Six Rules For Non Technical Managers in Software Roles
We live in a world where very few businesses have NOT been affected by technology. Even organizations far removed from the “tech” world have had to adjust their practices in marketing, operations, and customer service to make better use of the web and smart phones. A few days ago I saw a car wash ordered from an app! That means that regardless of how technical you are, you are probably going to have to work with software developers at some time in the future.
Most businesses do not have software development experts on staff. Perhaps you have an IT staff, but IT and software development are very different animals. As a result, new software projects become the responsibility of marketing departments, or other invested managers.
Because the majority of business people use websites and phone apps all the time, they often FEEL like they have an idea of what makes a good app. But the problem is that the process of building these now-ubiquitous tools is mostly hidden from the view of the general user. Everyone has a good idea of how a house is built, because you drive past houses in various states of construction all the time. However, you probably wouldn’t think you’re qualified to be a project manager on a construction project would you?
So herein lies the problem: If you have never built software before, or have a solid foundation in computer science, how will you be able to manage the development of a new application? Never fear! There are plenty of things that you can do to better prepare yourself to work with software developers.
- Really examine sites and apps that you like
Yup, as simple as it sounds, start looking at designs that you like. Have a good idea of the kind of look-and-feel you’re going for. Make sure you pick something that will suit your target demographic:
- Know your market
This one should be obvious, but let’s touch on it quickly. You probably don’t want to ask your engineer what she thinks of your app idea. Or ask your software project manager if they think that your customers will like your new we application. This is the one aspect of the process where you will be the expert. Speak to your potential users, ask them what they want. Have a good idea of what your average user will look like from a demographic, educational, and socio-economic viewpoint. Being able to tell your developers who will be using the application will go a long way in helping them know exactly what to build.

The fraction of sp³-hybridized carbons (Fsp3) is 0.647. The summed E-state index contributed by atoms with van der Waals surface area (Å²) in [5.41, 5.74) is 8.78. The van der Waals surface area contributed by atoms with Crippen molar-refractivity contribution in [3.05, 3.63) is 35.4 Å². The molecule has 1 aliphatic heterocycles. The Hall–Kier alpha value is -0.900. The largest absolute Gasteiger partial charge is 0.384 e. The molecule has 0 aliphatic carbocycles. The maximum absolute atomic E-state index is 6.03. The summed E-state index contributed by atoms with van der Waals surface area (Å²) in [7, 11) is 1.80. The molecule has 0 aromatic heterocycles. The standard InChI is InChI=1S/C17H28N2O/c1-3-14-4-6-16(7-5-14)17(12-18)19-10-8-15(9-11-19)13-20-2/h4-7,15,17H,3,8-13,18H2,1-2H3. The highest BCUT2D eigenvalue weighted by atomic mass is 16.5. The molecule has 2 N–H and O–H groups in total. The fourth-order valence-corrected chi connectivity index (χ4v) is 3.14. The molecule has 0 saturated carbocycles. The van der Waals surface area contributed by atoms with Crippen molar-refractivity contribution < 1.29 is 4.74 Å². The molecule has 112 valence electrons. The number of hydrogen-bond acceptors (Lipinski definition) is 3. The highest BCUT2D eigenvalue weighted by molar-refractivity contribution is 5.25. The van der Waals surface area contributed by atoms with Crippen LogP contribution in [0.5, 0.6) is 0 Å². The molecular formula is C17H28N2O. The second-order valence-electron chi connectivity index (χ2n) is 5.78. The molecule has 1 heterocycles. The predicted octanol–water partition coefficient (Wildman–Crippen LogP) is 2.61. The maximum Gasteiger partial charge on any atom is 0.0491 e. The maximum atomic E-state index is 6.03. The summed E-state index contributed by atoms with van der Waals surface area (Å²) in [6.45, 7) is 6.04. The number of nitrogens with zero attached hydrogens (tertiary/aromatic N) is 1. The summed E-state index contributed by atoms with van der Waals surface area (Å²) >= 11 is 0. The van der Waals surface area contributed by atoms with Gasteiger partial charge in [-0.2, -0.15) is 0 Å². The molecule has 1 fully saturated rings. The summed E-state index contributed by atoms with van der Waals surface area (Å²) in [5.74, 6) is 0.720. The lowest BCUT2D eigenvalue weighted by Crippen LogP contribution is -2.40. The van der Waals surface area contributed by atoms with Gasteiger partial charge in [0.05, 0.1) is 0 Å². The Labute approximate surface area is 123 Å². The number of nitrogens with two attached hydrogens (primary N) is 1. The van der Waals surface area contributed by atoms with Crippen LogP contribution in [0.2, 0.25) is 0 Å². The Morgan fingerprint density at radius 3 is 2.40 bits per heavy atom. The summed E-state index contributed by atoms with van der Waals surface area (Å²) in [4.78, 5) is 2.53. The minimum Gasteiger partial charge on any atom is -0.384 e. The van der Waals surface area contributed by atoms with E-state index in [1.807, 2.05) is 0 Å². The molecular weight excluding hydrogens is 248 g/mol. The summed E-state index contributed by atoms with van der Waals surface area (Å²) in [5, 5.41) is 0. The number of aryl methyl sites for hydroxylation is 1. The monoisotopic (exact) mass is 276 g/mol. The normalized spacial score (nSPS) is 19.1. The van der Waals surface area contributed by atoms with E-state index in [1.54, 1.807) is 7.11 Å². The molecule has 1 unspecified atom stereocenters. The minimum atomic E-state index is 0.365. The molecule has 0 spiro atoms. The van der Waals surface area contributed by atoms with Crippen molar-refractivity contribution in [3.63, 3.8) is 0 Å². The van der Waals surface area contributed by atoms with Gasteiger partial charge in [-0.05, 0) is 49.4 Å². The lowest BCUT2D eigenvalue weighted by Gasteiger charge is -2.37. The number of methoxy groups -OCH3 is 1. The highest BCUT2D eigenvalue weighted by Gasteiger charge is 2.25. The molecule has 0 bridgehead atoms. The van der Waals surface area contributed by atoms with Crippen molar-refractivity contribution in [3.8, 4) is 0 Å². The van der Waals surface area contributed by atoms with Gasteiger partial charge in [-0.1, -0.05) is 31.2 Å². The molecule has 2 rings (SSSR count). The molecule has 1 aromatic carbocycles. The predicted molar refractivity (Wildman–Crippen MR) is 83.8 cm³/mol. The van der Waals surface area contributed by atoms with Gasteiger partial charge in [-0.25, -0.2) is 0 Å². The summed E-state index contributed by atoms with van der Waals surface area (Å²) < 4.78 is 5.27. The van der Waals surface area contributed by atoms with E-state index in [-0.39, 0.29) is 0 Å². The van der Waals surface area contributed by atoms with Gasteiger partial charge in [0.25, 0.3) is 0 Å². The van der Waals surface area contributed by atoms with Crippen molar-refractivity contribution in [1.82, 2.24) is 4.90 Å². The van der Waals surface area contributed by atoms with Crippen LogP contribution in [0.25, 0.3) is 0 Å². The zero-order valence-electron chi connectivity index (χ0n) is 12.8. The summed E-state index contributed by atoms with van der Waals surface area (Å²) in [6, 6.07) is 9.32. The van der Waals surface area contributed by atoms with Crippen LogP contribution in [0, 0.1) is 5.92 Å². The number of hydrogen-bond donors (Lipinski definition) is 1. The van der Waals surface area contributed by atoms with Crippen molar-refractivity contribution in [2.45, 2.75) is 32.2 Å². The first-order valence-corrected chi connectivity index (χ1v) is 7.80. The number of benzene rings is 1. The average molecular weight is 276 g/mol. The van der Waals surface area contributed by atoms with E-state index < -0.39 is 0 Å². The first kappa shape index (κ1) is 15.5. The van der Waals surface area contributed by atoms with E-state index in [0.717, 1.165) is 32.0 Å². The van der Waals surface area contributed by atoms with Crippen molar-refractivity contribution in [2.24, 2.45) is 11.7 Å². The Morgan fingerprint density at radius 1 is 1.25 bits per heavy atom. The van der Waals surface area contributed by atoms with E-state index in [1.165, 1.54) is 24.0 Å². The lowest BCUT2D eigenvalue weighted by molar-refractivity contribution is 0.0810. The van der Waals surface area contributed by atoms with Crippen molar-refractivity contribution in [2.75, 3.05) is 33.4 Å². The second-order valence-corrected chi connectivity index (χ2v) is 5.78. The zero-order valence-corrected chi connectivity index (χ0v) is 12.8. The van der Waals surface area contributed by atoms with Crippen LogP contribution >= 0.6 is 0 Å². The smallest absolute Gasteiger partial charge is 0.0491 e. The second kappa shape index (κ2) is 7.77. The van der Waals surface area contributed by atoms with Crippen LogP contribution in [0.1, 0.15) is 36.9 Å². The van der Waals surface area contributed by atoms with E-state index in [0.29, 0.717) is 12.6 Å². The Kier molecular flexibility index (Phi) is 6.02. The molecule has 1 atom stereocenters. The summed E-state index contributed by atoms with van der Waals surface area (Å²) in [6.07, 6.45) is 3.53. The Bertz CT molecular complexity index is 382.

- Draw your own wireframes
Wireframes are sketches of an application, or a blueprint if you’d prefer. These don’t have to be perfect, but they’ll make a huge difference to your own understanding of your application, and save you time and money
- Learn a little about databases
Programing is quite complex and difficult for most people. I’m not advocating that you learn to code (although doing a few online course will help you understand the process), but knowing a little bit about how databases work will go a long way. Have a look at https://www.codeschool.com/courses/try-sql – it’s a free class on SQL (the language of most databases). Having an understanding of how your data will be stored will help you think about what is possible with an application.
- Be flexible
Know what you want, but take advantage of the expertise of your developers. They have done this before, and have likely seen a lot of patterns in what works and what doesn’t. Use that to your advantage.
Have a good idea of how much you want to spend. Telling your developer what your budget is will allow them to help you plan your phases of development. Most programmers are not going to quote you whatever your budget is, minus $1. They know what their time is worth, and can plan appropriately.